If you enjoy continuous movement and strength building poses, you’d like Vinyasa flow yoga. Unlike some styles of yoga like Ashtanga and Bikram where you follow the same sequences, each flow class is different.
What is Vinyasa Yoga?
The vinyasa style of yoga is a strong, dynamic style focusing on yoga and mindfulness. The emphasis is on connecting breath with movement. The word “vinyasa” means “to place in a special way”. In essence, it is mindful movement and keeping the mind focused on your present actions.
Is there a specific vinyasa flow sequence?
Vinyasa flow is a type of yoga based on Ashtanga Vinyasa. Ashtanga yoga is a stricter form of yoga having students focus on sequence series, the most popular being the Primary Series. A vinyasa flow sequence is loosely based on this, allowing the teacher to be more creative in their classes.
This is an outline of a typical vinyasa class structure:
- Centring for the first few minutes allows you to set your intention for the class
- Warming ups can start with gentle movement and/or Sun Salutations (Surya Namaskar)
- If Sun Salutations were not in the warm up (in Ashtanga, only Sun Salutations are used for warming up), this sequence would start after the warm up
- Sun Salutation benefits: Teachers use this yoga sequence because many other yoga poses can be added to the “flow”. Students like the sequence because it is something familiar in each class despite each class being slightly different.
- There is also an expression to “take a vinyasa”, which refers to a partial yoga sequence within a Sun Salutation (plank pose – low plank pose – upward facing dog – downward facing dog). This is often an option between poses to keep a strong flow.
- Many classes work toward an “apex pose” which might be one or more harder poses, which might be standing or balancing poses
- Last part of the pose might be seated or on your back
- Closing pose would typically be Savasana, laying down on your back, focusing on your inhaling and exhaling, allowing a full body muscle release, in a meditative state
Vinyasa Yoga for Beginners
Many people feel intimidated about coming to yoga, as they feel inflexible or think they will be out of their depth. Most yoga teachers and studios will list whether a class is “open to all levels” or not. If it’s open to all levels, this means beginners are welcome. The teacher should give the option to modify a harder pose to make it easier for those who are new. Vinyasa Flow classes can range in difficulty but pose modifications should make most classes accessible to all.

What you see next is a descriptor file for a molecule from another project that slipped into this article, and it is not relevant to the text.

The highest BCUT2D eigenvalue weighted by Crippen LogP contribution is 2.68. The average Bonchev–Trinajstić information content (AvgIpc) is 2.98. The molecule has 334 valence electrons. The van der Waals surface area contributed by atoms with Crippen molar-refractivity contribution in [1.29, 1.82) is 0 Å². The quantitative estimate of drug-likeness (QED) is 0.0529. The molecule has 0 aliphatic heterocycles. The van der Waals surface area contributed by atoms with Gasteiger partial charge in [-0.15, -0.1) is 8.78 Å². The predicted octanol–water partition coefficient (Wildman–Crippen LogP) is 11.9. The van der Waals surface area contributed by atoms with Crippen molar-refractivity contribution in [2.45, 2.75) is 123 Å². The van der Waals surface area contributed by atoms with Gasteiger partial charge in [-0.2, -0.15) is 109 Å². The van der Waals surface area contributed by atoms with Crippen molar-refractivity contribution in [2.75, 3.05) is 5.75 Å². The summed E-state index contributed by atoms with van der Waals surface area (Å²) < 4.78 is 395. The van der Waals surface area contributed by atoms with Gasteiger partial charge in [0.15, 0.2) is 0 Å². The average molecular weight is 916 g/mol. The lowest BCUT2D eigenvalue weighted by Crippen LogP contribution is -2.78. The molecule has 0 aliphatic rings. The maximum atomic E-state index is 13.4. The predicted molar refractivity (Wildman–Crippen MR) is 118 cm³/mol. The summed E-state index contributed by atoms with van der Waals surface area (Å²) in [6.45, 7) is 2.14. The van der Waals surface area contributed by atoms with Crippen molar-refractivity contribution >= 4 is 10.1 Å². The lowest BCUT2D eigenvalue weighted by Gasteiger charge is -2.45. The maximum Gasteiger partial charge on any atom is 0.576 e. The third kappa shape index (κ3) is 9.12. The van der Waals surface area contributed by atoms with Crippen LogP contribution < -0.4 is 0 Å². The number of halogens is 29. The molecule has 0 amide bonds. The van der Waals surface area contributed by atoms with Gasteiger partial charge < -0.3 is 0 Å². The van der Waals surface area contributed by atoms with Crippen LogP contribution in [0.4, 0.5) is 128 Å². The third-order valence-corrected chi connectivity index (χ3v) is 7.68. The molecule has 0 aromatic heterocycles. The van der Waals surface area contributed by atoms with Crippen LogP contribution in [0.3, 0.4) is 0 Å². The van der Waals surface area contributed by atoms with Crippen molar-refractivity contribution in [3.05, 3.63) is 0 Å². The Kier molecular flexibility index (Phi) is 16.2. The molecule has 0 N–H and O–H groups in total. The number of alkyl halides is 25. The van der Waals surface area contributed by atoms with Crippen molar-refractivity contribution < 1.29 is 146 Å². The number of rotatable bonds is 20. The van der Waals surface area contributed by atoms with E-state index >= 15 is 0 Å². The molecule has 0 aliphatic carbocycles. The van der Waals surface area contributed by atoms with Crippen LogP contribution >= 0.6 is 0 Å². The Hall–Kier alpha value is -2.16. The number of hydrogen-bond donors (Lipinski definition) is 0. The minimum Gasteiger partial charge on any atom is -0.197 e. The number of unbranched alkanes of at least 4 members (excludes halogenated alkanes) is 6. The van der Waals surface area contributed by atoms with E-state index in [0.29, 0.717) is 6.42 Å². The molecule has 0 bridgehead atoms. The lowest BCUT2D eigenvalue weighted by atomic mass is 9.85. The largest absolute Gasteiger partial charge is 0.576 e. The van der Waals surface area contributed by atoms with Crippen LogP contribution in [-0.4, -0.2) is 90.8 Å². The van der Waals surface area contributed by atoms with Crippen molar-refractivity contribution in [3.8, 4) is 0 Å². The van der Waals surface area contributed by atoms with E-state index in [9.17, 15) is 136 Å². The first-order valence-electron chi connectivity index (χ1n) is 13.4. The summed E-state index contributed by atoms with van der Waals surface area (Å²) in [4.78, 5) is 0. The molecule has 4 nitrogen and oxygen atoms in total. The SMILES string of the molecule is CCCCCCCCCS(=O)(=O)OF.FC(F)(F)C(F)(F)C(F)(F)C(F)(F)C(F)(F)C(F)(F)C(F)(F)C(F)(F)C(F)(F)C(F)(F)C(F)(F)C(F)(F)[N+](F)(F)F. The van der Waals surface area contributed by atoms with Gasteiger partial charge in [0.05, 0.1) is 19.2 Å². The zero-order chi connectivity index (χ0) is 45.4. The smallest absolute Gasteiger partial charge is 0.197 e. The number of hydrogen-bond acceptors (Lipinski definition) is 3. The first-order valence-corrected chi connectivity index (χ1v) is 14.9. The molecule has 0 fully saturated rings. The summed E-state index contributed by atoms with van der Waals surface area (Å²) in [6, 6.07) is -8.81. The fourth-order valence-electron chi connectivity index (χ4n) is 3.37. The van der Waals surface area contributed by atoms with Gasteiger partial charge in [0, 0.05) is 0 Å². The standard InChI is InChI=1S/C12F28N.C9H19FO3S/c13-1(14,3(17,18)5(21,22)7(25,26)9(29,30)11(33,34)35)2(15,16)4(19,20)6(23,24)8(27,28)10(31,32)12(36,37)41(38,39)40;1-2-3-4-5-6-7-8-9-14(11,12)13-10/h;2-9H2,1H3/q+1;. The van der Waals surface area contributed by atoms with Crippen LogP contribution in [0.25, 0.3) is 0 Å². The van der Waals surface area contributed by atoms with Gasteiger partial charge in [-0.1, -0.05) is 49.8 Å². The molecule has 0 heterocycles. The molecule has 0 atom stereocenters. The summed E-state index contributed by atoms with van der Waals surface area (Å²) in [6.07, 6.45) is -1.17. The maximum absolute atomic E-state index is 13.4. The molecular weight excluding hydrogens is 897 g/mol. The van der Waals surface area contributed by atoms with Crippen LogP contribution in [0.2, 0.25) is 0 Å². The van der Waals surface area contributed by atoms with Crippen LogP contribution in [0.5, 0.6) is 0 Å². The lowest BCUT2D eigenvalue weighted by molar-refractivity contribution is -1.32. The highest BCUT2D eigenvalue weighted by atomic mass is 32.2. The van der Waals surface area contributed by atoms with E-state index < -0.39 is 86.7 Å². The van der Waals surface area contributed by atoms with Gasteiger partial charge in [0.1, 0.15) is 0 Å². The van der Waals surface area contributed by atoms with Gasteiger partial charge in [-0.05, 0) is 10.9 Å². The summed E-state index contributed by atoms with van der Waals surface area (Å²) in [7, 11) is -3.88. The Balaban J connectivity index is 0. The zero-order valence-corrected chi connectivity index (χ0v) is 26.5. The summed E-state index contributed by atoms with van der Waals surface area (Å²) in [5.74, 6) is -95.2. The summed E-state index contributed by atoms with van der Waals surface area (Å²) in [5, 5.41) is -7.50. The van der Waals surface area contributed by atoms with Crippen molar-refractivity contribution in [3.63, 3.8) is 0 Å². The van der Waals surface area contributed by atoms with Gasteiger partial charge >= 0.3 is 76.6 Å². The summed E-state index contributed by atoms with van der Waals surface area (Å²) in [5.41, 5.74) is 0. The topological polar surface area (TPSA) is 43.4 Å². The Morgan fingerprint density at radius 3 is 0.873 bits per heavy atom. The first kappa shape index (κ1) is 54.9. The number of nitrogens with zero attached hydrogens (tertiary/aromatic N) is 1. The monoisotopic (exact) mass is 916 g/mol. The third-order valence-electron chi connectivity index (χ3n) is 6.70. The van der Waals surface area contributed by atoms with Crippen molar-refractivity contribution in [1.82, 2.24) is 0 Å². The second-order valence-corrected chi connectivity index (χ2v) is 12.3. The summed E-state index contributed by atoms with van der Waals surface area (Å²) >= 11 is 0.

Tips for Beginners
- Before class, if possible, introduce yourself to the teacher and let them know you are new. Most likely they will factor in more modifications into the class if they know there are beginners or new to Vinyasa Flow yoga.
- If you are feeling tired, go into a child’s pose which can be done by placing knees on the mat, sit on heels with arms forward. This is a good alternative to downward dog if your wrists are hurting.
- If you are doing a Sun Salutation, if it feels too fast and you are lost, take yourself into downward dog. You can move into several poses from downward dog.
- And remember, the other students are not watching you – they are supposed to be turning inward and focusing on their breathing 🙂
Yoga Classes in Cookham
Although we offer a range of class durations, only the yoga classes over 45 minutes are available to join at our yoga studio in Cookham.
When the weather is good we will have the class outside on the deck, overlooking Cookham Moor.
To book any of our face-to-face classes please click here.
Online Yoga Classes
Following yoga videos online is a great way to start yoga classes in the comfort of your home. YogaTonic UK have created a selection of options for your yoga practice at home:
Specialist Yoga Packages
Each of our specialist yoga packages are available as a one-off purchase providing unlimited access to all the classes in the collection. To find out more click on the package that is of interest to you.